The making of…Mozzarella
There is no doubt that mozzarella has captured the hearts, minds and taste buds of even the most discerning palate. These sensational spheres of soft, creamy cheese have been produced in Italy since the 1200s, with a history as varied as its culinary uses. In this article, the first in a series on a number of our favourite products, we explore the early years of mozzarella making in southern Italy, through to its modern day production with our very own expert cheese maker, Salvatore.
Whilst the first mention of mozzarella came in the 16th century book by Bartolomeo Scappi, historians suggest dairy farmers in Naples first produced mozzarella as far back as the 12th century. As is the case with many fine culinary products, its beginnings have an element of serendipity: legend has it that the first mozzarella was made purely by accident when cheese curds fell into a bucket of hot water. An accidental act that may have resulted in a severe dressing down for the unfortunate junior dairy hand has left us with a cheese described in the famous book as one of the thousand foods to try before you die.
The original mozzarellas were made with milk from buffalo – an animal not native to Italy. There are many opinions on how water buffalo were first brought to the Italian peninsula – some claim that the Roman general, Hannibal, arrived in Italy around 200BC with hordes of water buffalo, alongside African elephants during one of his many attritional campaigns.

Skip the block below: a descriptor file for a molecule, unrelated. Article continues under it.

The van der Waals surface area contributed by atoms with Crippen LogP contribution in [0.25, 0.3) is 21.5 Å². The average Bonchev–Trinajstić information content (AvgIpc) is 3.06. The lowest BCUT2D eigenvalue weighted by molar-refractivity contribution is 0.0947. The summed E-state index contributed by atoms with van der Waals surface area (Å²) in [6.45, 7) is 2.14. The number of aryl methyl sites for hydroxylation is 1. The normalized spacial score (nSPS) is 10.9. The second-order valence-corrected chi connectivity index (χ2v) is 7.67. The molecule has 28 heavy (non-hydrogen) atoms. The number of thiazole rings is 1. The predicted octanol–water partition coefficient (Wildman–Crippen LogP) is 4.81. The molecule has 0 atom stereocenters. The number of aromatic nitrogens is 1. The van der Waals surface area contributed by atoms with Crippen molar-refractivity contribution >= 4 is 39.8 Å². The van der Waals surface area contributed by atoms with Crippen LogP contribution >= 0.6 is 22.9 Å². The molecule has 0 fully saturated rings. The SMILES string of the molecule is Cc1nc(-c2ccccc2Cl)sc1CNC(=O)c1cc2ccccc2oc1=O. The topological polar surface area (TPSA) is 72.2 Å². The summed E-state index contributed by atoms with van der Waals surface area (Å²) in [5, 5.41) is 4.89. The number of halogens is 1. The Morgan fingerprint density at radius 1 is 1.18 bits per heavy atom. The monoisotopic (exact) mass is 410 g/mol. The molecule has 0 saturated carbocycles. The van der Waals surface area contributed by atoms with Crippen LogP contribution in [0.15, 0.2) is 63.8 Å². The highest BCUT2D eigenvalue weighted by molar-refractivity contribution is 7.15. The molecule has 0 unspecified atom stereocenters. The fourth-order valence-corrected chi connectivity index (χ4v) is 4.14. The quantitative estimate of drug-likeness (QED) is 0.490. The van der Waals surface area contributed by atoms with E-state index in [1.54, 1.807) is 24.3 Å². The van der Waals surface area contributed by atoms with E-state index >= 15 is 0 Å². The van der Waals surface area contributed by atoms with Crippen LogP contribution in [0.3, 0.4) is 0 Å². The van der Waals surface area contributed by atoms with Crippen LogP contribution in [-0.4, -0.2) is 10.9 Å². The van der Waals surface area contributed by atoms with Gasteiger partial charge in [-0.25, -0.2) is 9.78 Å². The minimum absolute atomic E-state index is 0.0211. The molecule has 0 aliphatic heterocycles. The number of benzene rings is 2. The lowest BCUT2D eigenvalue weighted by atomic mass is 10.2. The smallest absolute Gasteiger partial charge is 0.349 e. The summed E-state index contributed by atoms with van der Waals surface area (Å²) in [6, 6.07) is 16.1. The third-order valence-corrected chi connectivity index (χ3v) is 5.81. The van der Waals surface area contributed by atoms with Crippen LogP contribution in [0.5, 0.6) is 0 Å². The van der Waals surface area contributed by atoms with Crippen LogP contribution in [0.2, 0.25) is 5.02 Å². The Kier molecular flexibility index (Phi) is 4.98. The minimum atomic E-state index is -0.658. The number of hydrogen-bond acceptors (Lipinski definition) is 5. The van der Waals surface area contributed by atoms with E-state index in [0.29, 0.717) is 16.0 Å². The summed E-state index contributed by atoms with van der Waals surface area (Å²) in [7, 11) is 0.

Hannibal: Was he a central figure in the history of Mozzarella?
Others suggest that the Arabs came to Sicily with ships of Asian buffalo during a series of invasions in the 7th and 8th centuries. More recent archaeological investigations suggest that the water buffalo was actually a native species of Italy.
Whether you side with the Hannibal or Arab origins, it is safe to say the marshy habitat in southern Italy at the time lent itself perfectly to a thriving buffalo population. This helped to support a gradually increasing demand for buffalo milk to be used in the mozzarella making process. Much like risotto, mozzarella was initially seen as a peasant’s food, however just like risotto, mozzarella began to develop its reputation as a delicacy to be enjoyed by even the most prosperous families, eventually becoming a staple Italian food.
Fast forward to the 21st Century…
Nowadays, just like other fine produce such as Champagne, buffalo mozzarella from Campagna is afforded protection for its original production techniques qualities – denoted by its ‘DOP’ designation. ‘DOP’ or Denominazione di Origine Protetta (the Italian for Protected Designation of Origin) is a status afforded by the European Union that signifies that the product is entirely manufactured within a specific region and thus acquires unique and traditional properties.
Like any good cheese, the quality of the buffalo milk, in particular the high protein and fat content, is seen as the key element of the best mozzarellas. Mozzarella produced using cow’s milk, also known as Mozzarella Fior di Latte is a very popular form of mozzarella and can be just as good, especially when produced fresh using premium cow’s milk.
As any Italian will tell you, mozzarella must be consumed when it is fresh – or within 1-2 days of its manufacture - to fully enjoy its sumptuous, creamy texture and flavour. This is what sets apart the typically very average mozzarellas available in most supermarkets.
We are very proud to say that our mozzarellas are handmade fresh every day by our very own expert cheese maker, Salvatore. When you order any of our range of hand made cheeses, you can be assured that it was made the morning it was delivered to your door, from fresh British cow’s milk. We are doubly proud of Salvatore and his handmade cheeses as they received a coveted 1-star at the Great Taste 2013 Awards. See our Awards Page for more information.
How Salvatore makes mozzarella
Salvatore, waxes lyrical over the quality of British cow’s milk even over its Italian equivalent: “For mozzarella, English cow’s milk is a lot better than Italian due to its higher protein and fat content.”